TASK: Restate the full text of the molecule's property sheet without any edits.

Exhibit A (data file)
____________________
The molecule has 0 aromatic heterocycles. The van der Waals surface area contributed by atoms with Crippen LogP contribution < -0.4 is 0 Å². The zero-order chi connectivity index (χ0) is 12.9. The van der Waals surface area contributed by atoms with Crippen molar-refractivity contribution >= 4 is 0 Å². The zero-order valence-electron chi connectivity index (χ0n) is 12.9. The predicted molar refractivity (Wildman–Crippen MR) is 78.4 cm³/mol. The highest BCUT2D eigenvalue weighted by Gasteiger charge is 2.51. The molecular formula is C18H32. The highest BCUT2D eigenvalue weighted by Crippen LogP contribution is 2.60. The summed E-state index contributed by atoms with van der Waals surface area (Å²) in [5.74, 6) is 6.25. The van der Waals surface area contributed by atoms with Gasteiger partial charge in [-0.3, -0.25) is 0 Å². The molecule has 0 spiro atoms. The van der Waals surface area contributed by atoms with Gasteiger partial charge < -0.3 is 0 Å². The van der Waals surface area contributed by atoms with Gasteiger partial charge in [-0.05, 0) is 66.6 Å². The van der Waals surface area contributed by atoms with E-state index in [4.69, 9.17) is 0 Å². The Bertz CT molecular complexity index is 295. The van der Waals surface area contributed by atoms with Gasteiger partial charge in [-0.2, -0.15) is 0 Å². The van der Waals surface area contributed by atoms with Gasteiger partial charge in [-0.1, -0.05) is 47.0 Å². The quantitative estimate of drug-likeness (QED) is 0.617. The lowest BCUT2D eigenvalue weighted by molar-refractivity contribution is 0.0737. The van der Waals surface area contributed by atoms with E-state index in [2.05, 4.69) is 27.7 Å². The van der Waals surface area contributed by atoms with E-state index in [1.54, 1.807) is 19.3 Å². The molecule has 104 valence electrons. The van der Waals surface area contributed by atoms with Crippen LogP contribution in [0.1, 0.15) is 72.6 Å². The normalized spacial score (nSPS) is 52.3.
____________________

The molecule has 0 aromatic heterocycles. The van der Waals surface area contributed by atoms with Crippen LogP contribution < -0.4 is 0 Å². The zero-order chi connectivity index (χ0) is 12.9. The van der Waals surface area contributed by atoms with Crippen molar-refractivity contribution >= 4 is 0 Å². The zero-order valence-electron chi connectivity index (χ0n) is 12.9. The predicted molar refractivity (Wildman–Crippen MR) is 78.4 cm³/mol. The highest BCUT2D eigenvalue weighted by Gasteiger charge is 2.51. The molecular formula is C18H32. The highest BCUT2D eigenvalue weighted by Crippen LogP contribution is 2.60. The summed E-state index contributed by atoms with van der Waals surface area (Å²) in [5.74, 6) is 6.25. The van der Waals surface area contributed by atoms with Gasteiger partial charge in [-0.3, -0.25) is 0 Å². The molecule has 0 spiro atoms. The van der Waals surface area contributed by atoms with Gasteiger partial charge < -0.3 is 0 Å². The van der Waals surface area contributed by atoms with Gasteiger partial charge in [-0.05, 0) is 66.6 Å². The van der Waals surface area contributed by atoms with E-state index in [4.69, 9.17) is 0 Å². The Bertz CT molecular complexity index is 295. The van der Waals surface area contributed by atoms with Gasteiger partial charge in [-0.2, -0.15) is 0 Å². The van der Waals surface area contributed by atoms with Gasteiger partial charge in [-0.1, -0.05) is 47.0 Å². The quantitative estimate of drug-likeness (QED) is 0.617. The lowest BCUT2D eigenvalue weighted by molar-refractivity contribution is 0.0737. The van der Waals surface area contributed by atoms with E-state index in [2.05, 4.69) is 27.7 Å². The van der Waals surface area contributed by atoms with E-state index in [1.54, 1.807) is 19.3 Å². The molecule has 104 valence electrons. The van der Waals surface area contributed by atoms with Crippen LogP contribution in [0.1, 0.15) is 72.6 Å². The normalized spacial score (nSPS) is 52.3.